William Zorach

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William Zorach
William Zorach-by-Man Ray.jpg
William Zorach circa 1917, photographed by Man Ray
Zorach Gorfinkel

(1887-02-28)February 28, 1887
DiedNovember 15, 1966(1966-11-15) (aged 79)
Known forSculpture, painting, printmaking
ElectedAmerican Academy of Arts and Letters (1953)

William Zorach (February 28, 1889 – November 15, 1966)[1] was a Lithuanian-born American sculptor, painter, printmaker, and writer. He won the Logan Medal of the arts. He is notable for being at the forefront of American Artists embracing cubism, as well as for his sculpture.

He is the husband of Marguerite Thompson Zorach and father of Dahlov Ipcar, both artists in their own right.

Early life[edit]

Zorach Gorfinkel was born in 1889 into a Lithuanian Jewish family, the son of a barge owner[2], in Jurbarkas (Russian: Eurburg) in Lithuania (then a part of the Russian Empire) As the eighth of ten children, Zorach (then his given name) emigrated with his family to the United States in 1894. They settled in Cleveland, Ohio under the name "Finkelstein". In school, his first name was changed to "William" by a teacher. Zorach stayed in Ohio for almost 15 years pursuing his artistic endeavors. He apprenticed with a lithographer as a teenager and went on to study painting with Henry G. Keller in night school at the Cleveland School of Art from 1905 to 1907.[3] In 1908, Zorach moved to New York in enroll in the National Academy of Design.[4] In 1910, Zorach moved to Paris with Cleveland artist and lithographer, Elmer Brubeck, to continue his artistic training at the La Palette art school.[5]


While in Paris, Zorach met Marguerite Thompson (1887–1968), a fellow art student of American nationality, whom he would marry on December 24, 1912, in New York City.[6] The couple adopted his original given name, Zorach, as a common surname. Zorach and his wife returned to America where they continued to experiment with different media.[5] In 1913, works by both Zorach and Marguerite, were included in the now famous Armory Show, introducing his work to the general public as well as art critics and collectors.[7] Both William and Marguerite were heavily influenced by cubism and fauvism. They are credited as being among the premiere artists to introduce European modernist styles to American modernism.[5] During the next seven years, Zorach established himself as a painter, frequently displaying his paintings in gallery shows as venues such as the Society of Independent Artists and the Whitney Studio Club.[8] While Marguerite began to experiment with textiles and created large, fine art tapestries and hooked rugs, William began to experiment with sculpture, which would become his primary medium.[5]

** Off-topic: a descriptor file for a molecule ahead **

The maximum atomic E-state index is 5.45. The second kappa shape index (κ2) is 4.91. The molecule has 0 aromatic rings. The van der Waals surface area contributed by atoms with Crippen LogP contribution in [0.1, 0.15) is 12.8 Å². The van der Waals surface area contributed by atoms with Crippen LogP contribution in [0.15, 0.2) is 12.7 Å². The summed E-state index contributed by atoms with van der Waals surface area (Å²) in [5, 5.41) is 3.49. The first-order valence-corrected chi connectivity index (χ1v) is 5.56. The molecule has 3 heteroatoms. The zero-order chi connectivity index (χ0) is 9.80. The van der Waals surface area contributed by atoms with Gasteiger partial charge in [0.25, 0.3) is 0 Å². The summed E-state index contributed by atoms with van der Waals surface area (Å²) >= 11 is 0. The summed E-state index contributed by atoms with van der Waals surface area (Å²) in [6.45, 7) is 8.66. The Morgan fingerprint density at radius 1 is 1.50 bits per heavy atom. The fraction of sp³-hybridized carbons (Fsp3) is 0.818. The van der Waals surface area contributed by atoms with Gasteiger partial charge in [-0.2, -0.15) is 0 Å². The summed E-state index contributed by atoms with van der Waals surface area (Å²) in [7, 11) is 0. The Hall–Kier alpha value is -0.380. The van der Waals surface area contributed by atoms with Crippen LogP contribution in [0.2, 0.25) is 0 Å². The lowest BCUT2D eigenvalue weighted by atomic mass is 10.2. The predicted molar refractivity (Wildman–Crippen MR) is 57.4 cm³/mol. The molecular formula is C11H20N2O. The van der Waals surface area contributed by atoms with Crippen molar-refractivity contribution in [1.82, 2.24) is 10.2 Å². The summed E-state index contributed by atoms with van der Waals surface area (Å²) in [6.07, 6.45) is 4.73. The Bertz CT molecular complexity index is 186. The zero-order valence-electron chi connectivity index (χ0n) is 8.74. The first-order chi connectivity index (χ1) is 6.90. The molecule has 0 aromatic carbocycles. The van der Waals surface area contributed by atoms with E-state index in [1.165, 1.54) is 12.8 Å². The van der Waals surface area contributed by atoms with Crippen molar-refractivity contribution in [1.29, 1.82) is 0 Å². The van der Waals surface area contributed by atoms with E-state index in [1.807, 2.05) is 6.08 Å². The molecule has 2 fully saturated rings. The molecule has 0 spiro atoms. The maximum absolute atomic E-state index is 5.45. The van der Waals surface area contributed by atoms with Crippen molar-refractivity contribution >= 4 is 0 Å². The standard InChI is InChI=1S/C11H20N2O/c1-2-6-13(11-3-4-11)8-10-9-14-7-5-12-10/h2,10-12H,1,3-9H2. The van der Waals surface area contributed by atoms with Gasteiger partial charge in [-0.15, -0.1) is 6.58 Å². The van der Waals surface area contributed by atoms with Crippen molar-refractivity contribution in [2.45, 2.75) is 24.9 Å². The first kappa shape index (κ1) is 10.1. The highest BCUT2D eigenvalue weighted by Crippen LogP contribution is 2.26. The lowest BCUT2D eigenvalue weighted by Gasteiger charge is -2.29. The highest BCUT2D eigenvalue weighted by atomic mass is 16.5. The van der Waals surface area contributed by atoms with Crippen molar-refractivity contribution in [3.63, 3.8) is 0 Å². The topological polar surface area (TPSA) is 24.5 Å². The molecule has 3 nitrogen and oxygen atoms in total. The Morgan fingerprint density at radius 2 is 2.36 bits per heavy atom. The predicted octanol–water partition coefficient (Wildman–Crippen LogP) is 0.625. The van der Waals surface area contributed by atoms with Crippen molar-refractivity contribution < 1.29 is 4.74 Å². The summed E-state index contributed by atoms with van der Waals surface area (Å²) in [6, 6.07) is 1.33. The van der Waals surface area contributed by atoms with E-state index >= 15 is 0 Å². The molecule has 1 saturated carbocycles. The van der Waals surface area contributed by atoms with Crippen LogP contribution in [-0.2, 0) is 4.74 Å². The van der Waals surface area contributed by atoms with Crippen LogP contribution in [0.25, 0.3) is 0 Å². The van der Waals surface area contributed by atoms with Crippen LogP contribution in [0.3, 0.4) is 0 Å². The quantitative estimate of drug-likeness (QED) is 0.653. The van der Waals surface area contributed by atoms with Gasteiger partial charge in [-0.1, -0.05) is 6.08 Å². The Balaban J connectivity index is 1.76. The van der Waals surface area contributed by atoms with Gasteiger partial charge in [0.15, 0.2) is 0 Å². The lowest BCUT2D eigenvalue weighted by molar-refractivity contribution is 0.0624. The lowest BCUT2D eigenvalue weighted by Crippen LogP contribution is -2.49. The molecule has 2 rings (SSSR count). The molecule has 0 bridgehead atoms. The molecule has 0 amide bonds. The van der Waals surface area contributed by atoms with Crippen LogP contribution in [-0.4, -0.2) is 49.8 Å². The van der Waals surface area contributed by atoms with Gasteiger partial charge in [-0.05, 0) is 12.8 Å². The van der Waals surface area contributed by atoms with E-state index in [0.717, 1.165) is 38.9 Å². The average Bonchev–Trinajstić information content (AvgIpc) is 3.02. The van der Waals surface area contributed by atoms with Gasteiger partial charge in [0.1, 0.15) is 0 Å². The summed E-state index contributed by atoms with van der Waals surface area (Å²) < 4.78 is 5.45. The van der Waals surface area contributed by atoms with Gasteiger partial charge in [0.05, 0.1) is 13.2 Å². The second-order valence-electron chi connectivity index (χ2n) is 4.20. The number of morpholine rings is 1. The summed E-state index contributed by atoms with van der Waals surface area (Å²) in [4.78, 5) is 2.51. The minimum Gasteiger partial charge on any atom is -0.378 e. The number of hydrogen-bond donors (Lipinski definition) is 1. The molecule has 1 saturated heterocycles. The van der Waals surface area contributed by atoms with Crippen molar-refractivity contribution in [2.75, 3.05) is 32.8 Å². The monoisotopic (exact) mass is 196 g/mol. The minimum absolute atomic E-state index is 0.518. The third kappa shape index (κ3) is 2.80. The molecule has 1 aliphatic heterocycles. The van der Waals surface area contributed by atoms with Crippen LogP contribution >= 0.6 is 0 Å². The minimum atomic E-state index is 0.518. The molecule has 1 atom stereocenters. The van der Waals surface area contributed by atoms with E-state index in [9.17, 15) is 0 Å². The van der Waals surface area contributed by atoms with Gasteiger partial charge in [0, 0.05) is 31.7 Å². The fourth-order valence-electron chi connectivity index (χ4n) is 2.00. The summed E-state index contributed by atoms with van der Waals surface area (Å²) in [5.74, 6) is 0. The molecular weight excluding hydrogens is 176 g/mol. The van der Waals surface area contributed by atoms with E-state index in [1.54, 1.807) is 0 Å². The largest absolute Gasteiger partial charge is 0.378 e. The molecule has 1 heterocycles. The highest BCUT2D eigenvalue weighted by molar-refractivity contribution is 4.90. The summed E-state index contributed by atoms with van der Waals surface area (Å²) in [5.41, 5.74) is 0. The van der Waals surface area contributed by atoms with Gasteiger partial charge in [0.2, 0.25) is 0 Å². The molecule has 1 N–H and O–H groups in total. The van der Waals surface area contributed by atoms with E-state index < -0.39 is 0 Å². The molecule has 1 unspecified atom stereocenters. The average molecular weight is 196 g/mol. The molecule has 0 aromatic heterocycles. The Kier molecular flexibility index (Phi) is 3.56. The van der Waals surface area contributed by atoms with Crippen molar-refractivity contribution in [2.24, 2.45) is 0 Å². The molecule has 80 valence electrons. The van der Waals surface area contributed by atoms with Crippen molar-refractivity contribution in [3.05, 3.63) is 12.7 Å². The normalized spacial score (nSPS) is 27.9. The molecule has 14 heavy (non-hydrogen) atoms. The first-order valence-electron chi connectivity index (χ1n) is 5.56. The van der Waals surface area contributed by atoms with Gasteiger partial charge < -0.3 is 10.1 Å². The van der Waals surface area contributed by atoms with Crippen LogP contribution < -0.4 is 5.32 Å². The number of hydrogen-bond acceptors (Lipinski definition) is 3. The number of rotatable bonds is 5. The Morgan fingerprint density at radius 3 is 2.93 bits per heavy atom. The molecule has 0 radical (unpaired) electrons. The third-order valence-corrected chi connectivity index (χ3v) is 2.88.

177 West 9th Street, New York City house

In 1915, William and Marguerite started their family with the birth of their son, Tessim.[1] Their daughter, Dahlov Ipcar, was born in 1917, and would later also work as an artist.[5] While the Zorach family spent their winters in New York, their summers were divided between New Hampshire and Massachusetts.[5] Notably, they spent a few summers in Plainfield, New Hampshire at the Cornish Art Colony, renting Echo Farm which was owned by their friend and fellow artist Henry Fitch Taylor. It was here that their daughter was born, all the while producing various prints depicting country life.[9] He was also a member of the Provincetown Printers art colony in Massachusetts.[10]

In 1923 the Zorach family purchased a farm on Georgetown Island, Maine where they resided, worked, and entertained guests.[5] Zorach was elected to the American Academy of Arts and Letters in 1953,[11] and received a D.F.A. from Bates College in 1964. He taught at the Art Students League of New York, between 1929 and 1960. He continued to actively work as an artist until his death in Bath, Maine, on November 15, 1966.


Zorach's works can be found in numerous private, corporate, and public collections across the country including such acclaimed locales as the Smithsonian American Art Museum, the Museum of Fine Arts, Boston, the Metropolitan Museum of Art, the Whitney Museum of Art, the National Gallery of Art, Radio City Music Hall, the Currier Museum of Art, Joslyn Art Museum, as well as numerous college and university collections.[12]


  1. ^ a b "William Zorach". Encyclopædia Britannica. Retrieved October 22, 2009.
  2. ^ Milwaukee Art Center (1976). From Foreign Shores: Three Centuries of Art by Foreign Born American Masters. Milwaukee: Milwaukee Art Center.
  3. ^ Hoopes, Donelson F. (1968). William Zorach. Brooklyn: Brooklyn Museum.
  4. ^ Wingert, Paul S. (1938). The Sculpture of William Zorach. New York: Pitman Publishing Corporation. p. 10.
  5. ^ a b c d e f g Hanson, Jayna. "A Finding Aid to the Zorach Family Papers, 1900–1987, in the Archives of American Art". Archives of American Art, Smithsonian Institution. Retrieved July 29, 2011.
  6. ^ "Marguerite Thompson Zorach (1887-1968)". Hollis Taggart Galleries. 2008. Archived from the original on October 13, 2012.
  7. ^ Wingert, Paul S. (1938). The Sculpture of William Zorach. New York: Pitman Publishing Corporation. p. 12.
  8. ^ Wingert, Paul S. (1938). The Sculpture of William Zorach. New York: Pitman Publishing Corporation.
  9. ^ "Impressionist & Modern Art - Sale 14PT03 - Lot 88 - Doyle New York". www.doylenewyork.com. Retrieved February 28, 2016.
  10. ^ "Provincetown Printers/A Woodcut Tradition". Smithsonian Institution. Retrieved February 2, 2017.
  11. ^ "Deceased Members". American Academy of Arts and Letters. Archived from the original on July 26, 2011. Retrieved July 30, 2011.
  12. ^ "Inventory". wiscassetbaygallery.com.

External links[edit]